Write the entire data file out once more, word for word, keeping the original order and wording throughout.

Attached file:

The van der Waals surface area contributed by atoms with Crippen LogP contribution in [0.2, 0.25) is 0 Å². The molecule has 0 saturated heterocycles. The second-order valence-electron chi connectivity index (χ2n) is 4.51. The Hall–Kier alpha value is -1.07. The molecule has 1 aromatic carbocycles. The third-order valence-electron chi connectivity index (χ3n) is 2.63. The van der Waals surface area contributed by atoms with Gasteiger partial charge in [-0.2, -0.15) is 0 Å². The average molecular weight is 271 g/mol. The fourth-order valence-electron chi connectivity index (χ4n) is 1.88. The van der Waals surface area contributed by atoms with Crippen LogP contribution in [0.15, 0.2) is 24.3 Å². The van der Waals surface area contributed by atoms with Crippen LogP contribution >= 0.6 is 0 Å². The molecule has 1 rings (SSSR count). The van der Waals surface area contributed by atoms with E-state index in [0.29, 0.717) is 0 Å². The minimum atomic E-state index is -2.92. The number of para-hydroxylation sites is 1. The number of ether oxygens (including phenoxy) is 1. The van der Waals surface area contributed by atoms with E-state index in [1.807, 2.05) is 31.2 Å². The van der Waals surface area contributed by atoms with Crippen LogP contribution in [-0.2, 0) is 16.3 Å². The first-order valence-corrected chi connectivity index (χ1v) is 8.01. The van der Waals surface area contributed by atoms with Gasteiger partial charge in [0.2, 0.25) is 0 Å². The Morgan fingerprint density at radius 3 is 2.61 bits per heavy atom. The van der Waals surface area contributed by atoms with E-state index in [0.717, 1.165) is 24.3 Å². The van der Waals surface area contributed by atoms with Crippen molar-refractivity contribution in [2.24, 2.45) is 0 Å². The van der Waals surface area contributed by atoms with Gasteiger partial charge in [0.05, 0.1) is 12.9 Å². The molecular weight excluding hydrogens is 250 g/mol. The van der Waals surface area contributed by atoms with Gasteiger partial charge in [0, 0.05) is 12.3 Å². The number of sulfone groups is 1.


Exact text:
The van der Waals surface area contributed by atoms with Crippen LogP contribution in [0.2, 0.25) is 0 Å². The molecule has 0 saturated heterocycles. The second-order valence-electron chi connectivity index (χ2n) is 4.51. The Hall–Kier alpha value is -1.07. The molecule has 1 aromatic carbocycles. The third-order valence-electron chi connectivity index (χ3n) is 2.63. The van der Waals surface area contributed by atoms with Gasteiger partial charge in [-0.2, -0.15) is 0 Å². The average molecular weight is 271 g/mol. The fourth-order valence-electron chi connectivity index (χ4n) is 1.88. The van der Waals surface area contributed by atoms with Crippen LogP contribution in [0.15, 0.2) is 24.3 Å². The van der Waals surface area contributed by atoms with Crippen LogP contribution >= 0.6 is 0 Å². The molecule has 1 rings (SSSR count). The van der Waals surface area contributed by atoms with E-state index in [0.29, 0.717) is 0 Å². The minimum atomic E-state index is -2.92. The number of para-hydroxylation sites is 1. The number of ether oxygens (including phenoxy) is 1. The van der Waals surface area contributed by atoms with E-state index in [1.807, 2.05) is 31.2 Å². The van der Waals surface area contributed by atoms with Crippen LogP contribution in [-0.2, 0) is 16.3 Å². The first-order valence-corrected chi connectivity index (χ1v) is 8.01. The van der Waals surface area contributed by atoms with Gasteiger partial charge in [0.2, 0.25) is 0 Å². The Morgan fingerprint density at radius 3 is 2.61 bits per heavy atom. The van der Waals surface area contributed by atoms with E-state index in [0.717, 1.165) is 24.3 Å². The van der Waals surface area contributed by atoms with Crippen molar-refractivity contribution in [2.24, 2.45) is 0 Å². The van der Waals surface area contributed by atoms with Gasteiger partial charge in [0.05, 0.1) is 12.9 Å². The molecular weight excluding hydrogens is 250 g/mol. The van der Waals surface area contributed by atoms with Gasteiger partial charge in [0, 0.05) is 12.3 Å². The number of sulfone groups is 1.